On 7 January 1943, forced to ditch at sea after an engine was shot out during a bombing raid on Lae Harbor, New Guinea. 33rd Squadron's YEAH, B-26 #40-1421, landed just off shore in Hercules Bay near Wu Wu River. S/Sgt.. Joseph P. Papp, radio operator, and Sgt. Jack C. Mosley, bombardier went down with the ship. Lt. Norman E. defers, died from injuries before reaching shore. Ambushed by natives, who mistook him for a Jap, S/Sgt. William Brown was shot and killed. The others, Lt. Leonard Nicholson, pilot, Lt. Jack I. Childers, co-pilot, and Cpl. Thomas. A. Moffit scattered into the jungle. Moffit, Nicholson and Childers, each on their own, were found by friendly natives and returned to Port Moresby within two weeks. The story, as reported in a newspaper clipping of unknown origin:
"SOMEWHERE IN NEW GUINEA. Monday - Three of the crew of an American bomber destroyed by the Japanese have gone to Australia after having played their parts of one of the most exciting of New Guinea's "escape" dramas. Lieutenant Leonard Nicholson (pilot), Lieutenant Jack Childers, (co-pilot), and Corporal T.A. Moffitt (gunner) are the only survivors of the crew of seven. A fourth, a staff sergeant, swam to shore after the plane crashed but was later killed.
"Lt. Childers said that one of the engines of the plane was shot out by anti-aircraft fire and the bomber crashed into the sea. The radio operator and the bombardier were drowned. Moffitt got ashore and was picked up by a friendly native, who led him to an Australian camp. The American was taken to a jungle airstrip and flown to Port Moresby.
"Escape was not so easy for other survivors. Nicholson, Childers, and the staff sergeant, who was later killed, swam ashore. They carried the navigator, who had been hit by an anti-aircraft shell that had almost severed his leg. He died soon after his friends put him on the beach. The other three believed they were in Japanese territory and worked southeast along the coast, expecting to meet an enemy patrol.
"Next day they saw an R.A.A.F. Beaufighter. The crew of the Beaufighter, Warrant Officer Ken Kirley of Cootamundra, and Flight-sergeant Cummins, of Camperdown (Vic.) saw the Americans waving their yellow Mae Wests. Realizing how close the party was to the Japanese, the airmen dropped them a map showing their position and some food. Next day while they were getting ready to start make their way to an Australian camp, shots were fired at them and the staff sergeant was killed. Nicholson and Childers were parted in the scrub, and alone on the beach next day Childers saw two Beaufighters coming, and scrawled in big printed letters on the sane: "
"In the Australian planes, Flight-sergeant Fred Anderson, of Sydney, and Flight-sergeant J. G. Yeatman, of Newcastle, took off their boots and tossed them to Childers. Yeatman took off his flying suit, and dropped it to the American. The Beaufighters dropped food, a medical kit, and a map of the locality, with a message; "You are one hour's walk from the Japanese. An enemy patrol is close at hand."
"With the aid of the map Childers found a deserted native village. Two days later he saw a native. When the native was convinced he was an American, he took Childers up stream to a place on the river where an Australian sergeant had his camp. The Australian told Childers that Nicholson had been at the camp two days before. Nicholson had been picked up in the scrub by two natives who had brought him to the Australian. Both Americans were flown to Port Moresby."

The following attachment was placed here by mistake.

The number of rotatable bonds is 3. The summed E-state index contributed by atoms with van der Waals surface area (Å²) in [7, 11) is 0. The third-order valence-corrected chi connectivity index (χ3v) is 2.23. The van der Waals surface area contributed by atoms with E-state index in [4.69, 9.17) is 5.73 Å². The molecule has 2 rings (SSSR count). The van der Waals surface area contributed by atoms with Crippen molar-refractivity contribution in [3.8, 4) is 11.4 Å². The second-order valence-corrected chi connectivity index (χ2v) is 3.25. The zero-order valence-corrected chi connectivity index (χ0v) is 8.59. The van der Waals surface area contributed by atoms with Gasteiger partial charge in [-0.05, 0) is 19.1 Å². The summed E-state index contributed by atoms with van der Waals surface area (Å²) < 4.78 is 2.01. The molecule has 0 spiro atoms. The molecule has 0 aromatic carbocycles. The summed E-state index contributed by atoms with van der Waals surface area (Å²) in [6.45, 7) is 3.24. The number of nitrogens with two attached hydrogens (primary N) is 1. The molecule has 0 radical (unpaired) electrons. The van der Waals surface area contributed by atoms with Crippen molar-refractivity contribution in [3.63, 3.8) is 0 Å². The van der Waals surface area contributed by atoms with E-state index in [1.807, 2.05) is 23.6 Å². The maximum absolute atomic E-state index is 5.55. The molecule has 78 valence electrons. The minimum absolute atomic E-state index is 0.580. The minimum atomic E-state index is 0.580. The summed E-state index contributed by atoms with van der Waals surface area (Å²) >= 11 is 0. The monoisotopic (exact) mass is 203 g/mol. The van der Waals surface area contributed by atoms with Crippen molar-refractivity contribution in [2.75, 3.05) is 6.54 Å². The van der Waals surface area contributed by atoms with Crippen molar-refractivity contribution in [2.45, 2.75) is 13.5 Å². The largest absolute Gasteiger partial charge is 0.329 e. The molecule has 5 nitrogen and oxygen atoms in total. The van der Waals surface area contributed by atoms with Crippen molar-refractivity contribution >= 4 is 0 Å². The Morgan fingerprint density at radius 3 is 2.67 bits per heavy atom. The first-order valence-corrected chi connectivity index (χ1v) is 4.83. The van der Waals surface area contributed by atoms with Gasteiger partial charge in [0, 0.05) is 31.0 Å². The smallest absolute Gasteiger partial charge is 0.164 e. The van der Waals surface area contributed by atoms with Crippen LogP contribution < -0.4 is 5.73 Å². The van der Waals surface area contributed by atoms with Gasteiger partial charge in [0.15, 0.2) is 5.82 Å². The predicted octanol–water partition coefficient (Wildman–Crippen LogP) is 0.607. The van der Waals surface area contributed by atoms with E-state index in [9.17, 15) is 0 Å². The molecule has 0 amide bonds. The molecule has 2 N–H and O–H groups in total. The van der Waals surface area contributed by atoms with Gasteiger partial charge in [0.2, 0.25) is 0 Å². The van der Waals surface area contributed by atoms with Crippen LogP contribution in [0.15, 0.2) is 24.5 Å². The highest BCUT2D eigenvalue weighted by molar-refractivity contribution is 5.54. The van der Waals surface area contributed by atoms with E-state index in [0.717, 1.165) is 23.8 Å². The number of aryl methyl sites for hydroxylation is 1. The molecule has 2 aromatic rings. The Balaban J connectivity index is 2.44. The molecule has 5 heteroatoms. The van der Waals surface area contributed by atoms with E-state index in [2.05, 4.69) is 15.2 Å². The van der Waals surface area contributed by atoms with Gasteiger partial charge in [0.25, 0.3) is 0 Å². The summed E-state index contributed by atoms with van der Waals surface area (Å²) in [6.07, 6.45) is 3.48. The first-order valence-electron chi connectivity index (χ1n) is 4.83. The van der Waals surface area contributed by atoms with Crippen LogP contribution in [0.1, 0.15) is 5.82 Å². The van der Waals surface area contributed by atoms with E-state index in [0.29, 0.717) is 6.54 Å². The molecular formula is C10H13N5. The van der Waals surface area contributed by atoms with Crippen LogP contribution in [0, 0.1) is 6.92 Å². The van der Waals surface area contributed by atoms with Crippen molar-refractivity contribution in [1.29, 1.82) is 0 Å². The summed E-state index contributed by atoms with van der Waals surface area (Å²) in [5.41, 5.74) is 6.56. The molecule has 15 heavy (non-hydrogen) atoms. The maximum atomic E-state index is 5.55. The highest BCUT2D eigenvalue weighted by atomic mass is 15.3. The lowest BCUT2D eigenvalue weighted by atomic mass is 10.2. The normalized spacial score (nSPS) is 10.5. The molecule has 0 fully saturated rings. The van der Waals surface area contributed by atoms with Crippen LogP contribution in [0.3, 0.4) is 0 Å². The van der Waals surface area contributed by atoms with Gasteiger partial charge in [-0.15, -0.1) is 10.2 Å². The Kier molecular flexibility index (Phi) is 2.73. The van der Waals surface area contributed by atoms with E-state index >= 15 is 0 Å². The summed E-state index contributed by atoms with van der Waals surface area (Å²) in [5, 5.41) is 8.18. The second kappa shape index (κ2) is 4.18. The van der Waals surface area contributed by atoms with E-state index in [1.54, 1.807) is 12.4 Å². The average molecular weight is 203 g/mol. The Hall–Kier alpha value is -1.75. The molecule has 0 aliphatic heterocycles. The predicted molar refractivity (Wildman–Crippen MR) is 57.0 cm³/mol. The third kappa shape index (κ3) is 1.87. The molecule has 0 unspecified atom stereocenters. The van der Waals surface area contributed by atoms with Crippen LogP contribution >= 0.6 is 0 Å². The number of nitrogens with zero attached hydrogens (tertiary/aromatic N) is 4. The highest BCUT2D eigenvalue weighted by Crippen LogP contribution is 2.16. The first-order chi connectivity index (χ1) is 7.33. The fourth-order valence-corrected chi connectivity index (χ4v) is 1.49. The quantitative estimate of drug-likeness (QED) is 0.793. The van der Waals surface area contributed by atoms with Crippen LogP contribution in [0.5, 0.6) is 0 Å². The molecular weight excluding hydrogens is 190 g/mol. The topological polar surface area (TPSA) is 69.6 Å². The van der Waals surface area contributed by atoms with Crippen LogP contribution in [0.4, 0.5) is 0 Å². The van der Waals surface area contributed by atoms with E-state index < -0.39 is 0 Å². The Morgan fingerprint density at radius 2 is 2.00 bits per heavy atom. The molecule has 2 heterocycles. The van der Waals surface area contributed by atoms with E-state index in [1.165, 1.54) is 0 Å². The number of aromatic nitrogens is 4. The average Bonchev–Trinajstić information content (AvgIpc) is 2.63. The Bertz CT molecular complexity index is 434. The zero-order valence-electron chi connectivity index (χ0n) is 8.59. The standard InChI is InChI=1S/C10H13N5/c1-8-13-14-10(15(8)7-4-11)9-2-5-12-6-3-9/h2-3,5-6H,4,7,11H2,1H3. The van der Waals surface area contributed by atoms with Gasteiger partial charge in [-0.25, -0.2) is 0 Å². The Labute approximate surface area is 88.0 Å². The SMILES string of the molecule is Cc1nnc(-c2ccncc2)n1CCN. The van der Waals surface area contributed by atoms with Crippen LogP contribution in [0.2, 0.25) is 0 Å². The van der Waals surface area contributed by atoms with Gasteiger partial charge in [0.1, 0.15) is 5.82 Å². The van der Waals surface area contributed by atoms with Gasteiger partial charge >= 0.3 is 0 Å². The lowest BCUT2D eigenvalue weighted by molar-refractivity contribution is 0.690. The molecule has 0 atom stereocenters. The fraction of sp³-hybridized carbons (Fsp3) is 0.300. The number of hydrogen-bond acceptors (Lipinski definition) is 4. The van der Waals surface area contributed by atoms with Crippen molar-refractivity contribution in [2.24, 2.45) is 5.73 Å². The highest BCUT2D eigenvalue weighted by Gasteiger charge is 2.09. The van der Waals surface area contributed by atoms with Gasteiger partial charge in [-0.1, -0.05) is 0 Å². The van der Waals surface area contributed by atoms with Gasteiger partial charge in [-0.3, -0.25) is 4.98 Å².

Recalling his ordeal a half century later, Childers wrote: "I noticed natives with children and an outrigger canoe pulled up and partially hidden on the beach on the opposite side of the river. After what seemed like an hour with me waving and gesturing and they waving they finally launched the outrigger and slowly came across. After about an hour or talking and gesturing with the native man in Pidgin English he finally agreed to guide me to 'big white chief at Ioma (pronounced Yoma) on top.'
"Before we left in the outrigger, the native took me about a 100 yards back in the jungle and showed me a crashed Japanese two seat (tandem) plane with two skeletons in Japanese uniforms. These were the only Japanese I saw, dead or alive, on the entire trip. We didn't stay at the wrecked plane but a few minutes and after I and women and children were aboard the native outrigger we proceeded slowly up river. At any time a plane was heard the outrigger was taken under overhanging branches of trees. We stayed there until the sound of the plane had faded away.
"When I got to Ioma the next day I met Major Watson (who was) an American from, I think, Cleveland, Ohio. At the start of World War II he was commissioned a major in the Australian Army, due to his long time experience with the copra and coconut plantations in New Guinea and his long experience with the natives there. With the aid of Australian corporals and sargeants and radio men he organized small squads of natives, trained them in the use of a rifle and usual with an Australian corporal or sergeant in charge they tried to aid downed Allied airmen and also to keep a close watch on any Japanese patrols that might be in the area. I learned later that it was one of these squads of natives operating at the time without their Australian sergeant who fired on us walking down the beach from ambush. This particular squad of natives had reported back that they had killed a Japanese soldier who was taking two captured airmen down the beach."